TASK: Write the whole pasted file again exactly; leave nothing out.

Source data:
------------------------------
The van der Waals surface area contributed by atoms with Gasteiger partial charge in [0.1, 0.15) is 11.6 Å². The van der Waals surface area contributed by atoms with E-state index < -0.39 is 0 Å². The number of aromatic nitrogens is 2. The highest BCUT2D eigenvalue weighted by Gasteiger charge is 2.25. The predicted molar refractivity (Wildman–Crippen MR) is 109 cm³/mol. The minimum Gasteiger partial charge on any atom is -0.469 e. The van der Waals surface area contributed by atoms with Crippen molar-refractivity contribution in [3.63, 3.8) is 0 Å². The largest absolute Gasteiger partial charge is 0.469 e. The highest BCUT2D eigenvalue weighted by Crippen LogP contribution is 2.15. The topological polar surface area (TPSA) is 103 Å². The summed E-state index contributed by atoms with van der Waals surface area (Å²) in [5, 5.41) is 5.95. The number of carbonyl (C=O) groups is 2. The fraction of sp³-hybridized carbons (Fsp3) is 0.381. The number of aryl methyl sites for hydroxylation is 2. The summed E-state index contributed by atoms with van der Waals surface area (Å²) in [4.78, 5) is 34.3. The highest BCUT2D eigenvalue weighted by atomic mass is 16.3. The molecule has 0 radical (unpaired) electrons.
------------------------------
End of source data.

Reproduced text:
The van der Waals surface area contributed by atoms with Gasteiger partial charge in [0.1, 0.15) is 11.6 Å². The van der Waals surface area contributed by atoms with E-state index < -0.39 is 0 Å². The number of aromatic nitrogens is 2. The highest BCUT2D eigenvalue weighted by Gasteiger charge is 2.25. The predicted molar refractivity (Wildman–Crippen MR) is 109 cm³/mol. The minimum Gasteiger partial charge on any atom is -0.469 e. The van der Waals surface area contributed by atoms with Crippen molar-refractivity contribution in [3.63, 3.8) is 0 Å². The largest absolute Gasteiger partial charge is 0.469 e. The highest BCUT2D eigenvalue weighted by Crippen LogP contribution is 2.15. The topological polar surface area (TPSA) is 103 Å². The summed E-state index contributed by atoms with van der Waals surface area (Å²) in [5, 5.41) is 5.95. The number of carbonyl (C=O) groups is 2. The fraction of sp³-hybridized carbons (Fsp3) is 0.381. The number of aryl methyl sites for hydroxylation is 2. The summed E-state index contributed by atoms with van der Waals surface area (Å²) in [4.78, 5) is 34.3. The highest BCUT2D eigenvalue weighted by atomic mass is 16.3. The molecule has 0 radical (unpaired) electrons.